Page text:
Thinking big with sunflowers

They’re not as easygoing as they look

Sunflowers are big and bright, and they just stand there, facing the sun. When the sun changes direction, they turn with it. You’d think they, of all flowers, would be all about blooming where they’re planted.

You’ve seen the little kits with a sunflower seed and a peat pot (or a peat pellet in a small ceramic or plastic pot). Just plant the seed, add water and place it on a sunny windowsill. A green shoot emerges – victory! – and once it gets an inch or two tall and has a couple of leaves, you plant it outside and get a big, beautiful sunflower, right? In a perfect world, yes. In a garden that might be even a little short on full sun and long on squirrels – well, thank you for playing.

I’d get a packet of seeds from a reputable seed company. Then I would buy fresh grow light bulbs and make sure the bulbs were never further than an inch from the tops of the sunflower seedlings. These plants are serious light lovers, and a sunny windowsill just won’t cut it. Without adequate light, the sunflower seedlings will be long and leggy and probably not fare well in the garden, if they survive at all.

I would use peat pots to minimize transplant trauma, to which sunflowers are notoriously susceptible. Just stick the plants in the ground, pot and all, and the peat pots will decompose naturally. One seedling per peat pot; two’s a crowd. As with other plants started from seed indoors, I’d harden the seedlings off by setting them out on the porch every day for a week or two to prepare them for life on the outside. Once they’re good and strong and perhaps even fidgeting, they’re ready to go.

To avoid the transplant trauma altogether, you can direct-seed them outdoors after all danger of frost has passed and the soil has warmed to at least 50 degrees.

But here’s the thing. Tall and beautiful as they are, sunflowers cannot just go anywhere they or their human caretakers darn well please. Except when they do. A family member had a sunflower sprout up in the middle of his front yard one summer. He had no intention of putting it there; neither did the squirrel or bird who dropped it. But he loved the fact that he had that sunflower when I couldn’t grow one on purpose. Hmph. Point is – to say sunflowers need full sun is almost an understatement. There are probably varieties that are more shade tolerant than others, but they’re called sunflowers for a reason, folks.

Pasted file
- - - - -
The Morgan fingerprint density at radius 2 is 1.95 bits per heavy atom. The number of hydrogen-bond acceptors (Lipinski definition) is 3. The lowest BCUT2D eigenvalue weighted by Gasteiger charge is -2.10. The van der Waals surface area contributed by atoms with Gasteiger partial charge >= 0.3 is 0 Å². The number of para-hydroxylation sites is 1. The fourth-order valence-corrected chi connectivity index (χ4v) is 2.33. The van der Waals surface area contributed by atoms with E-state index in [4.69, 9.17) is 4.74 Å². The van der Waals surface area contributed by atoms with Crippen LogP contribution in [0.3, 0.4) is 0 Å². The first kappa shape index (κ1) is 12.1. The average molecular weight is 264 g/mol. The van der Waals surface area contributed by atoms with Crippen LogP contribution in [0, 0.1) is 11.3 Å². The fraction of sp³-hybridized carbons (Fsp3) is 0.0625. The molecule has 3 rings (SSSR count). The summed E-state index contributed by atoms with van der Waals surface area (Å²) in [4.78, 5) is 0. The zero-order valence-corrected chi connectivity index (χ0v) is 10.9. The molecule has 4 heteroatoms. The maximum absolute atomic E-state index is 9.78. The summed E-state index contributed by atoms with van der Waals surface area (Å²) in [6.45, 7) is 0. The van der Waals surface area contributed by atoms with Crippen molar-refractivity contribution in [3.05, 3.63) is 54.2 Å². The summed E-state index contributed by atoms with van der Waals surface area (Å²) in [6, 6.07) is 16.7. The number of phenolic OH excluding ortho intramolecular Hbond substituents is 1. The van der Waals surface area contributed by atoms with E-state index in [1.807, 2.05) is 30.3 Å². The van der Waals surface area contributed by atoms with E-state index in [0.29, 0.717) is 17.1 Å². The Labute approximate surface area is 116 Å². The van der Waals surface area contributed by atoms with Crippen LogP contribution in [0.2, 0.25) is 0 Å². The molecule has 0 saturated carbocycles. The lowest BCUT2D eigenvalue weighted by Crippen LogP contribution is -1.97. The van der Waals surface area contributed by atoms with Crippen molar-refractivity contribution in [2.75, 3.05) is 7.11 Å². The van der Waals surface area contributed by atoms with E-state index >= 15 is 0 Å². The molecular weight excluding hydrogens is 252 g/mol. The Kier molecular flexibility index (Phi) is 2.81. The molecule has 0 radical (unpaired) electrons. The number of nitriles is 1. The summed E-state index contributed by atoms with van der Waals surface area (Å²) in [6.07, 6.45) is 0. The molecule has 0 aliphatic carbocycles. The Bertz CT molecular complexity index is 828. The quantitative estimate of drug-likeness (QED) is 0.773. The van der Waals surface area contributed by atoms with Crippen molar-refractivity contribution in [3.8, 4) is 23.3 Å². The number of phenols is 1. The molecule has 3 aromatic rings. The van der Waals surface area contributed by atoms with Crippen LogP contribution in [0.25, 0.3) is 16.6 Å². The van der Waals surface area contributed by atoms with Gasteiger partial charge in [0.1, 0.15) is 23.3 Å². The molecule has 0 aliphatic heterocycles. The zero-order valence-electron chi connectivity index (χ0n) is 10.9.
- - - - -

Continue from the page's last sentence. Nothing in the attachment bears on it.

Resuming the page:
So light requirements – at least six hours of full sun a day – are the main restriction on where you can grow a sunflower. Also consider that a flower that grows several feet tall will probably look best up next to a fence or building, or in the back of a flowerbed.

This annual comes in many varieties, and if you want sunflowers, you are by no means limited to those that will grow taller than a basketball player. “Sunny Smile” will top out at 6 inches tall. “Big Smile” is projected to grow about 10 to 15 inches tall in containers, 12 to 24 inches in the garden beds. (Yes, they come in containers, too.) You can choose from several shades of yellow, orange and red, or a combination of these (such as “Ring of Fire”). There are branching varieties, too.

Unfortunately, what you have with sunflowers is a squirrel temptation like no other. I brought home some dwarf sunflowers in a container and the very next day, the little bandits had nibbled off and absconded with the heads of all but one wilted one. I should have immediately protected the sunflowers with my go-to solution of pet hair tucked in around the edges of the bed/container and a few nice spritzes of hot pepper wax.

Even then, a few squirrels might brave these deterrents and munch brazenly away. Every ‘hood has its hoodlums.

First appeared in the November 2016 issue of Fort Wayne Magazine.

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